7. 7. author affiliation<br />research collaborationoften takes place between scientistsat different institutions<br />all institutionalaffiliations will be listed<br />
  8. 8. abstract<br />a good abstractsummarizes the whole<br />paper, including theresults<br />reading the abstractcan save you a lot of timewhen you’re searchingthe literature<br />
  9. 9. keywords<br />keywords in the paperare usually assigned bythe author<br />these will be used toindex the article inliterature databases<br />
  10. 10. introduction<br />the introduction is where<br />the authors put their <br />research into context<br />it’s where they make<br />a case for why they’re<br />doing it and why it’s<br />important<br />it provides a brief<br />overview of priorrelated research<br />
  11. 11. introduction<br />it’s where the authorsidentify gaps in knowledgethat they hope to fill in with their own research<br />most of the referencesat the end of the paper come from this section<br />
  12. 12. introduction<br />the introduction is alsothe section where theauthors state veryexplicitly what it is thatthey are attempting toprove or examine in this<br />study<br />
  13. 13. site description<br />in studies that involve field work, the authorsmay provide an additionalsection that describes thesite where the researchtook place<br />
  14. 14. site description<br />this section will usuallyinclude maps, and adescription of the physical features of thelocation<br />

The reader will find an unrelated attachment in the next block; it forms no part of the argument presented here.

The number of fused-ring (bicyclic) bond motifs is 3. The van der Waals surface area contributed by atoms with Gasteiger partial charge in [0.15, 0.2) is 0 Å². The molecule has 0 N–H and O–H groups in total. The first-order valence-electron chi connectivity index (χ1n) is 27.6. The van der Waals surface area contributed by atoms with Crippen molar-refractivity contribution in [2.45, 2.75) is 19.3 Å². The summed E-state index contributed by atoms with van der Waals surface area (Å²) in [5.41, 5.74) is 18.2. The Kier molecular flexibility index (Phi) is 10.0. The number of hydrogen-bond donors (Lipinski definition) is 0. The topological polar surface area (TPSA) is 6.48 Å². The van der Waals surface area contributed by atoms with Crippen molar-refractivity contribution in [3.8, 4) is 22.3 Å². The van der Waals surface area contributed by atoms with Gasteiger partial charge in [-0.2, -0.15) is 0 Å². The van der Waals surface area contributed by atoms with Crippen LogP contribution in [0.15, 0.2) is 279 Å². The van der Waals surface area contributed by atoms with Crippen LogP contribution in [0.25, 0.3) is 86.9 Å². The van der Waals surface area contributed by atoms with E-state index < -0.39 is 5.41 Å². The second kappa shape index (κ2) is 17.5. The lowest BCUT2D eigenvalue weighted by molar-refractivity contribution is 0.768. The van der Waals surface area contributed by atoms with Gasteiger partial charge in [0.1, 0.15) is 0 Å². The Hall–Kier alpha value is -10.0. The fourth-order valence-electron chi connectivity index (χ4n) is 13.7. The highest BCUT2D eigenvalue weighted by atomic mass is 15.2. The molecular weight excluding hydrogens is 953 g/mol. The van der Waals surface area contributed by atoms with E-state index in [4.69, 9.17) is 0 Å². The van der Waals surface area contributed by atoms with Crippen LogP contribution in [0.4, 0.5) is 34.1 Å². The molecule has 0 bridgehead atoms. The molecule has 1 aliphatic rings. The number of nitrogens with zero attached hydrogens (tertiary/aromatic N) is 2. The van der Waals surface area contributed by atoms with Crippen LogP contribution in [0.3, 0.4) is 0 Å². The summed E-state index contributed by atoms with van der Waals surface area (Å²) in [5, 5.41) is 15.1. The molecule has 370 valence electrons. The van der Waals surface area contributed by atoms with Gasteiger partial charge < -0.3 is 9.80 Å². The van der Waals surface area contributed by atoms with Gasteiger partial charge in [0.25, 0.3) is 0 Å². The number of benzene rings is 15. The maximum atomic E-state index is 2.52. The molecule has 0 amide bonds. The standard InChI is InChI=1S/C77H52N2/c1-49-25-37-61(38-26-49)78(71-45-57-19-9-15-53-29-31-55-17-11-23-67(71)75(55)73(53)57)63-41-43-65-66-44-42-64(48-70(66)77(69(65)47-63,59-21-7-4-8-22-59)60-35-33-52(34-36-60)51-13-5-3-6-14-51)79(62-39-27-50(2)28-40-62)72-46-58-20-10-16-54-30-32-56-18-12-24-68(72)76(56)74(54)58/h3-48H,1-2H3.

15. 15. methods<br />the methods section is where the authors explain exactly how they carried out their research<br />this section provides adetailed, step-by-stepexplanation of all of themethods employed<br />
  16. 16. methods<br />there should be enough<br />information provided that<br />another scientist could<br />theoretically replicatethe research and achievethe same results<br />the methods may be<br />presented in multiple<br />sections<br />
  17. 17. results<br />the results section<br />summarizes the main<br />findings of the study<br />
  18. 18. results<br />this section is used only<br />to present the results,<br />not to discuss them<br />the results may be<br />presented in multiple<br />sections<br />
  19. 19. results<br />graphs, tables, etc. are<br />often used to present andsummarize data<br />it’s not necessary to<br />include all of the raw data<br />that has been collected <br />